First up is email, contacts, and calendar. Unlike a lot of people who store their contacts locally, or on their SIM, I leave it all to Microsoft. I store all my contacts on my Microsoft Account, and my main email accounts are all on outlook.com. Just by logging into my Microsoft Account on my Passport, I’m ready to contact people through SMS, email, or a phone call. On top of that, I have all my calendars with me wherever I go, so I can see what I have coming up and can easily add appointments as I see fit. As an added bonus, managing my Microsoft account in this way allows me to log into other devices and have similar results in a matter of seconds. Every one of my compatible devices sync right away, so I’m not left with pieces of data missing, or having contact information suddenly out of reach.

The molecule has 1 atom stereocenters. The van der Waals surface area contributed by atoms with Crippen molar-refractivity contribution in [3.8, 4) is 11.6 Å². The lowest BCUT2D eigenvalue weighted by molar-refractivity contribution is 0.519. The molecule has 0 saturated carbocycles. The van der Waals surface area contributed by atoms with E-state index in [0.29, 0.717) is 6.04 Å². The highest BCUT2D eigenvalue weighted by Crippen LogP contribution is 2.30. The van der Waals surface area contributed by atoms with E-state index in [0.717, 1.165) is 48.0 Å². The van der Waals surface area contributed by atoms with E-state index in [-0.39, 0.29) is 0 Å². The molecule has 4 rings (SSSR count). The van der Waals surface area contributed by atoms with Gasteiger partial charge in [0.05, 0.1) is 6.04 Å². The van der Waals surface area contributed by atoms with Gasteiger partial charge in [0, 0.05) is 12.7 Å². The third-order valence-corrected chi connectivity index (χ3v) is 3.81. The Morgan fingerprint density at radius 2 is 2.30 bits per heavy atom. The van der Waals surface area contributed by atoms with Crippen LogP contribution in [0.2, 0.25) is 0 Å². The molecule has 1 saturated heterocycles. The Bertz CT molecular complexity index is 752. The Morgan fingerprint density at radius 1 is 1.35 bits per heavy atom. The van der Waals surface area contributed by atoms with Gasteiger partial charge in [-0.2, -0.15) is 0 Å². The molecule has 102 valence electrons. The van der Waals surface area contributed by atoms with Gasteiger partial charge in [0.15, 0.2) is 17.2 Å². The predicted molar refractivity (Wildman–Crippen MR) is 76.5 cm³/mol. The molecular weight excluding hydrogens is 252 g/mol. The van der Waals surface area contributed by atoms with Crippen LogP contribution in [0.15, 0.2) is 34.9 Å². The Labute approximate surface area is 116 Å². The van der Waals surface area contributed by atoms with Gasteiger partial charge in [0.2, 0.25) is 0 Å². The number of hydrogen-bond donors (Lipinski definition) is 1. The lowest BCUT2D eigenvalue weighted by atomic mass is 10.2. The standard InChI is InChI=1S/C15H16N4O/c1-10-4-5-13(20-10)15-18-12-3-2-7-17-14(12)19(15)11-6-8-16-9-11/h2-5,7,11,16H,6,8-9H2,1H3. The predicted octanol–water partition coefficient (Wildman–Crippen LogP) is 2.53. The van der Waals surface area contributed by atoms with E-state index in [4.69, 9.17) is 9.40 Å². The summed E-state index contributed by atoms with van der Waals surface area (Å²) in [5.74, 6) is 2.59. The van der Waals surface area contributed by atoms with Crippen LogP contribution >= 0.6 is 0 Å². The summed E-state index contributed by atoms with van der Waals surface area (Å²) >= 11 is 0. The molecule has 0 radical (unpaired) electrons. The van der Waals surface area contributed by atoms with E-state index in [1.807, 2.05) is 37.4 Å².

Second is file management. I’m an Office 365 subscriber, which comes with 1TB of OneDrive space and I certainly take advantage of this. I have OneDrive plugged into all of my computers, tablets, my Xbox One, and my Passport. Thanks to the ‘Connect to OneDrive’ app, my OneDrive files plug directly into the BlackBerry 10 File Manager. This allows me to access all my files that I’ve saved to OneDrive, and move them in and out of the cloud as I see fit. In addition, I also backup any photos I take on my Passport automatically to OneDrive, when Wi-Fi is available. This ‘universal file storage’ allows me to not only access my data while on the go, but it also allows my work to flow from my BlackBerry, to any other device I have, and vice versa.